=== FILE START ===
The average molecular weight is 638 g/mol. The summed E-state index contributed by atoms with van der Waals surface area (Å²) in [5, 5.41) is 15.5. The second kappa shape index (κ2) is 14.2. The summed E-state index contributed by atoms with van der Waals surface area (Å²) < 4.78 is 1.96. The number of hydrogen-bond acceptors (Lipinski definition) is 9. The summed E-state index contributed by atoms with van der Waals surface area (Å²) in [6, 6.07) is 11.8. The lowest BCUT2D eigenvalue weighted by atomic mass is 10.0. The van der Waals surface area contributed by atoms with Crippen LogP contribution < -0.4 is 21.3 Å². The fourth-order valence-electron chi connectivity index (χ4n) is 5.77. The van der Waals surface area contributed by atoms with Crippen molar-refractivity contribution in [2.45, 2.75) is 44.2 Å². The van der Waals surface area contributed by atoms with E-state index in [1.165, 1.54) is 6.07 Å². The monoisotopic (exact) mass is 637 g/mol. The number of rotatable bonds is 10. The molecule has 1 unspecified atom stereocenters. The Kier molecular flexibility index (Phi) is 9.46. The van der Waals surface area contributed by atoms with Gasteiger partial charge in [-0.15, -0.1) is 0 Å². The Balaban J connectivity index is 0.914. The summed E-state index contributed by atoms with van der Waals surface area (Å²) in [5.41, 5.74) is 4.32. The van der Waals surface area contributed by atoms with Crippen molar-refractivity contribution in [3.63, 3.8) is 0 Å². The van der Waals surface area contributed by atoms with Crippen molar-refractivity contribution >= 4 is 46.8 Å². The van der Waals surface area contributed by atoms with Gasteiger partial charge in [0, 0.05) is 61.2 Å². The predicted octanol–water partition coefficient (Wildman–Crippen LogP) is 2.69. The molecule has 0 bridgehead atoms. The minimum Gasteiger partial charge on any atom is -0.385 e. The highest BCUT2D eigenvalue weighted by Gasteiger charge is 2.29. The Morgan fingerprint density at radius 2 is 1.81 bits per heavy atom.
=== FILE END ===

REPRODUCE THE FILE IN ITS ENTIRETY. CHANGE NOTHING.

The average molecular weight is 638 g/mol. The summed E-state index contributed by atoms with van der Waals surface area (Å²) in [5, 5.41) is 15.5. The second kappa shape index (κ2) is 14.2. The summed E-state index contributed by atoms with van der Waals surface area (Å²) < 4.78 is 1.96. The number of hydrogen-bond acceptors (Lipinski definition) is 9. The summed E-state index contributed by atoms with van der Waals surface area (Å²) in [6, 6.07) is 11.8. The lowest BCUT2D eigenvalue weighted by atomic mass is 10.0. The van der Waals surface area contributed by atoms with Crippen LogP contribution < -0.4 is 21.3 Å². The fourth-order valence-electron chi connectivity index (χ4n) is 5.77. The van der Waals surface area contributed by atoms with Crippen molar-refractivity contribution in [2.45, 2.75) is 44.2 Å². The van der Waals surface area contributed by atoms with E-state index in [1.165, 1.54) is 6.07 Å². The monoisotopic (exact) mass is 637 g/mol. The number of rotatable bonds is 10. The molecule has 1 unspecified atom stereocenters. The Kier molecular flexibility index (Phi) is 9.46. The van der Waals surface area contributed by atoms with Gasteiger partial charge in [-0.15, -0.1) is 0 Å². The Balaban J connectivity index is 0.914. The summed E-state index contributed by atoms with van der Waals surface area (Å²) in [5.41, 5.74) is 4.32. The van der Waals surface area contributed by atoms with Crippen molar-refractivity contribution in [3.63, 3.8) is 0 Å². The van der Waals surface area contributed by atoms with Crippen molar-refractivity contribution >= 4 is 46.8 Å². The van der Waals surface area contributed by atoms with Gasteiger partial charge in [0, 0.05) is 61.2 Å². The predicted octanol–water partition coefficient (Wildman–Crippen LogP) is 2.69. The molecule has 0 bridgehead atoms. The minimum Gasteiger partial charge on any atom is -0.385 e. The highest BCUT2D eigenvalue weighted by Gasteiger charge is 2.29. The Morgan fingerprint density at radius 2 is 1.81 bits per heavy atom.